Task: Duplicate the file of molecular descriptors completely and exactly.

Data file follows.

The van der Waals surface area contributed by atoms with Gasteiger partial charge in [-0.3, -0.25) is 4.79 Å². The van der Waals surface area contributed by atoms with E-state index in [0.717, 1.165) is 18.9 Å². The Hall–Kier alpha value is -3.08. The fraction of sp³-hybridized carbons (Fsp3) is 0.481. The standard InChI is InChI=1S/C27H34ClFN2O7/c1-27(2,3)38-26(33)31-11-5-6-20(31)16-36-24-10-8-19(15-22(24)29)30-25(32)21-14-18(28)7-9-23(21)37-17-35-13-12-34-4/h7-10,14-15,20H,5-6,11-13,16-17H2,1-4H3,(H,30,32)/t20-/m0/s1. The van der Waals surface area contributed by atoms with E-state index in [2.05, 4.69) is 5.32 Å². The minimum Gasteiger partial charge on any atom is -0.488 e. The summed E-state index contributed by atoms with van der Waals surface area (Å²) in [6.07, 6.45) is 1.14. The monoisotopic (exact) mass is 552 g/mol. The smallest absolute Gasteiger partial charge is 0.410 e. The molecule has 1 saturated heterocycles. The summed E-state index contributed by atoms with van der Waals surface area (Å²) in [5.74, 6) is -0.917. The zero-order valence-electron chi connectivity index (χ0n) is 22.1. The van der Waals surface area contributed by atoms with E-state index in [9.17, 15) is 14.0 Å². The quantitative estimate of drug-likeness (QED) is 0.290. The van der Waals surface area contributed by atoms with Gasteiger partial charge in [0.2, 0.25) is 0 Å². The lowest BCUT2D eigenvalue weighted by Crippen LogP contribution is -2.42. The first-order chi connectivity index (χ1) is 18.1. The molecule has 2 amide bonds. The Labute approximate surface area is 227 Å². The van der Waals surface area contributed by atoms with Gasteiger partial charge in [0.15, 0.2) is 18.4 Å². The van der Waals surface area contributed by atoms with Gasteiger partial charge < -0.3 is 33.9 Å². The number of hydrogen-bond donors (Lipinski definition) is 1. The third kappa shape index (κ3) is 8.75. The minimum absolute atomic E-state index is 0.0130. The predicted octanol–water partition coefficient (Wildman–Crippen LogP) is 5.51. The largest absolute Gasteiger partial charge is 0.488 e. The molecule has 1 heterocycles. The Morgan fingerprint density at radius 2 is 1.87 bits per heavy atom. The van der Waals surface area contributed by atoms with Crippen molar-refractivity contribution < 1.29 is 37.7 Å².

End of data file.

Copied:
The van der Waals surface area contributed by atoms with Gasteiger partial charge in [-0.3, -0.25) is 4.79 Å². The van der Waals surface area contributed by atoms with E-state index in [0.717, 1.165) is 18.9 Å². The Hall–Kier alpha value is -3.08. The fraction of sp³-hybridized carbons (Fsp3) is 0.481. The standard InChI is InChI=1S/C27H34ClFN2O7/c1-27(2,3)38-26(33)31-11-5-6-20(31)16-36-24-10-8-19(15-22(24)29)30-25(32)21-14-18(28)7-9-23(21)37-17-35-13-12-34-4/h7-10,14-15,20H,5-6,11-13,16-17H2,1-4H3,(H,30,32)/t20-/m0/s1. The van der Waals surface area contributed by atoms with E-state index in [2.05, 4.69) is 5.32 Å². The minimum Gasteiger partial charge on any atom is -0.488 e. The summed E-state index contributed by atoms with van der Waals surface area (Å²) in [6.07, 6.45) is 1.14. The monoisotopic (exact) mass is 552 g/mol. The smallest absolute Gasteiger partial charge is 0.410 e. The molecule has 1 saturated heterocycles. The summed E-state index contributed by atoms with van der Waals surface area (Å²) in [5.74, 6) is -0.917. The zero-order valence-electron chi connectivity index (χ0n) is 22.1. The van der Waals surface area contributed by atoms with E-state index in [9.17, 15) is 14.0 Å². The quantitative estimate of drug-likeness (QED) is 0.290. The van der Waals surface area contributed by atoms with Gasteiger partial charge in [0.2, 0.25) is 0 Å². The lowest BCUT2D eigenvalue weighted by Crippen LogP contribution is -2.42. The first-order chi connectivity index (χ1) is 18.1. The molecule has 2 amide bonds. The Labute approximate surface area is 227 Å². The van der Waals surface area contributed by atoms with Gasteiger partial charge in [0.15, 0.2) is 18.4 Å². The van der Waals surface area contributed by atoms with Gasteiger partial charge < -0.3 is 33.9 Å². The number of hydrogen-bond donors (Lipinski definition) is 1. The third kappa shape index (κ3) is 8.75. The minimum absolute atomic E-state index is 0.0130. The predicted octanol–water partition coefficient (Wildman–Crippen LogP) is 5.51. The largest absolute Gasteiger partial charge is 0.488 e. The molecule has 1 heterocycles. The Morgan fingerprint density at radius 2 is 1.87 bits per heavy atom. The van der Waals surface area contributed by atoms with Crippen molar-refractivity contribution < 1.29 is 37.7 Å².